[00:12:51] Jodi Klaristenfeld: yes. It is still quite a large quite a large number. And most people don’t even know these situations exist. I will tell you, I will give, probably the one time I’ll give Kim Kardashian like a shout out is. I had never heard of preeclampsia except for the fact I knew she had it with one of her children, and that’s why then she had to use a surrogate thereafter. Other than that, I didn’t know anything else about it and learned about it only after the fact after I had my daughter.

[00:13:35] Tony Winyard: And are you aware of any sort of similar organizations in any other countries?

[00:13:40] Jodi Klaristenfeld: Yes, I am. I am aware of similar organizations. My, my first, I’ll say, Inclination is to focus mainly right here in the States. That’s not to say that I wouldn’t partner with any organizations because this is a world problem. This is a global problem. I was recently talking to a woman in Australia about the same.

About the same thing. And the more you could do to help spread the word, the more important that is because. Help syndrome over around like 30% of women who experience help syndrome, unfortunately pass away. That’s huge. Right? And in this day and age, We shouldn’t have that kind of maternal mortality rate upon birth for something.

So there has to be an awareness about spreading the word about this, and people have to know the warning signs. I happen to just be extremely lucky and feel like, I feel like someone was watching over us. Because we were in the right place at the right time in terms of, I went to my doctor and he made it happen within, literally, I went to my doctor’s office at 12.30, my daughter was born at 3.16.

[00:15:08] Tony Winyard: Wow.

[00:15:09] Jodi Klaristenfeld: It happened very quickly, and I’m lucky not everyone is so lucky.

[00:15:17] Tony Winyard: Wow. And so you mentioned about our organizations in other countries, have any of them implemented any sort of cooperation with their hospital system, for example or anything along those lines.

[00:15:31] Jodi Klaristenfeld: Well, they They do work with hospitals, but it’s more providing, I’ll say these gift bags. As opposed to peer support, it’s about having, the parents reach out to them and then maybe, oh, we’ll find someone for you who you could talk to. The difference with FLRRiSH is that not only do I offer one-on-one support, I also offer community support, which I think is important too.

But I also provide resources where parents can go. To help their children once they come home from the hospital. Most people, myself included, I was not aware that my daughter would need physical therapy, occupational therapy and speech and feeding therapy at three months old. The, those thoughts never crossed my mind. Again having my daughter in the NICU also never crossed my mind. So all these other specialists and all these other. Other steps that mums need, or mums and dads, excuse me, need. You can find all of that on FLRRiSH.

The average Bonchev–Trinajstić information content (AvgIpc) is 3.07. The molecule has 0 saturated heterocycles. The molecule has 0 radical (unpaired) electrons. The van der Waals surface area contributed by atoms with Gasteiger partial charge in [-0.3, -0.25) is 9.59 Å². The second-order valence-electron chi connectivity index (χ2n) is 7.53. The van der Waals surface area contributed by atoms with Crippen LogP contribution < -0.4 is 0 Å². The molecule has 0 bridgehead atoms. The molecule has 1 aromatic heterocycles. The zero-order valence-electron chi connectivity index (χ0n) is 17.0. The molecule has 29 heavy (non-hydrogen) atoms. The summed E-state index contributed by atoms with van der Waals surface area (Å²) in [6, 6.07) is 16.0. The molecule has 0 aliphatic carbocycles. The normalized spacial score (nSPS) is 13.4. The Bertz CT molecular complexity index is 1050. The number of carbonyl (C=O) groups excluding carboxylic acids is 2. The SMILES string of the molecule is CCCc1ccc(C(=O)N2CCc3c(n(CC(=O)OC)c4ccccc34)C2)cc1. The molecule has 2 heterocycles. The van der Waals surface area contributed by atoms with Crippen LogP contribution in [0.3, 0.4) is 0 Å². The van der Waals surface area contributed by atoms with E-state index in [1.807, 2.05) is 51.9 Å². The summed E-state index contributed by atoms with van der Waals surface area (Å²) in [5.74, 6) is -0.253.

[00:16:49] Tony Winyard: So would insurance cover all of those costs that you just mentioned?

[00:16:53] Jodi Klaristenfeld: It depends right here in the States. So some of it is government funded, so your child has to qualify. That said, even if your child qualifies, it takes a few months for those services to get up and running. In the meantime, those first years, as growth and development is pivotal, so any time wasted it, it can cause further delay.

So we sought out outside help. And it depends whether those providers are in the EI early intervention system or if they take insurance or not. There’s I, again, our insurance system works that it’s not universal. Not every person, every provider takes insurance. It’s up to that provider. So a lot of times, myself included, you’ve to pay out of pocket. Before maybe submitting it on your own and get re getting reimbursed. And even at that, a lot of insurance companies have limits and caps, and you’re constantly fighting to get the services covered. As I say to the people that I speak to, I go, I’m not having my daughter take extra therapy because I feel like it, and I think she’s having fun and enjoying it.

I’d rather her be outside and playing with her friends. But I’m doing this because she needs it, and I have reports that say that she needs it. It’s just a constant battle and I also try and teach parents that you have to advocate for your child. You have to fight for your child because if you are not going to, no one else is going to.

[00:18:49] Tony Winyard: So to say, we had a magic wand and there money wasn’t an object. Obviously it is, but what would be the ideal setup in for this situation to help future parents?

[00:19:02] Jodi Klaristenfeld: I honestly think the ideal setup really depends upon the person themselves because as with anything, you might know that you need help. But you have to recognize it and want to get the help. So I think therein lies one barrier to entry. But aside from parents working on their own, I think the thing is that if insurance companies unilaterally when it comes to children who are the future of the world, These services should be covered and without a cap on the number, because clearly with supporting documentation, these children need the extra help and it is a huge burden and causes huge stress on parents.

Also, in terms of money spent. Yearly. There are statistics that parents of NICU children spent in excess in the first five years of life in excess of $30,000 more than full term babies for all these special services that their children need.